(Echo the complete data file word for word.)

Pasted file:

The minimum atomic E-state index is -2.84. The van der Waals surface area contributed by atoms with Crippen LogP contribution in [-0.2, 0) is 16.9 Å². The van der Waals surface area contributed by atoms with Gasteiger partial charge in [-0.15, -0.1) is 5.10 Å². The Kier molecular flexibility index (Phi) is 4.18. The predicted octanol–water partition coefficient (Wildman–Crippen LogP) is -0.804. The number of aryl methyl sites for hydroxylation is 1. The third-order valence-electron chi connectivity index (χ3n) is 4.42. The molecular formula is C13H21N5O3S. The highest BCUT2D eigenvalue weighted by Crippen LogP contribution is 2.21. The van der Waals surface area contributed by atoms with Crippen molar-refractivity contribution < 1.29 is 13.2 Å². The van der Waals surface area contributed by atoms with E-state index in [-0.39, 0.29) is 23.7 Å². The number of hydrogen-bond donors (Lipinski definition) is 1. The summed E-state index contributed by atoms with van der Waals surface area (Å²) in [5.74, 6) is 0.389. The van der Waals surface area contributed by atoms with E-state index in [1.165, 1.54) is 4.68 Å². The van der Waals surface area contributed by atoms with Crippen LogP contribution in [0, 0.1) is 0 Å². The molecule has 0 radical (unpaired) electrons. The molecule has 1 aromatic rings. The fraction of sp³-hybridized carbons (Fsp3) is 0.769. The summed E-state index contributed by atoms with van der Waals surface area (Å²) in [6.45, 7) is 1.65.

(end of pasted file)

The minimum atomic E-state index is -2.84. The van der Waals surface area contributed by atoms with Crippen LogP contribution in [-0.2, 0) is 16.9 Å². The van der Waals surface area contributed by atoms with Gasteiger partial charge in [-0.15, -0.1) is 5.10 Å². The Kier molecular flexibility index (Phi) is 4.18. The predicted octanol–water partition coefficient (Wildman–Crippen LogP) is -0.804. The number of aryl methyl sites for hydroxylation is 1. The third-order valence-electron chi connectivity index (χ3n) is 4.42. The molecular formula is C13H21N5O3S. The highest BCUT2D eigenvalue weighted by Crippen LogP contribution is 2.21. The van der Waals surface area contributed by atoms with Crippen molar-refractivity contribution < 1.29 is 13.2 Å². The van der Waals surface area contributed by atoms with E-state index in [-0.39, 0.29) is 23.7 Å². The number of hydrogen-bond donors (Lipinski definition) is 1. The summed E-state index contributed by atoms with van der Waals surface area (Å²) in [5.74, 6) is 0.389. The van der Waals surface area contributed by atoms with E-state index in [1.165, 1.54) is 4.68 Å². The van der Waals surface area contributed by atoms with Crippen LogP contribution in [0, 0.1) is 0 Å². The molecule has 0 radical (unpaired) electrons. The molecule has 1 aromatic rings. The fraction of sp³-hybridized carbons (Fsp3) is 0.769. The summed E-state index contributed by atoms with van der Waals surface area (Å²) in [6.45, 7) is 1.65.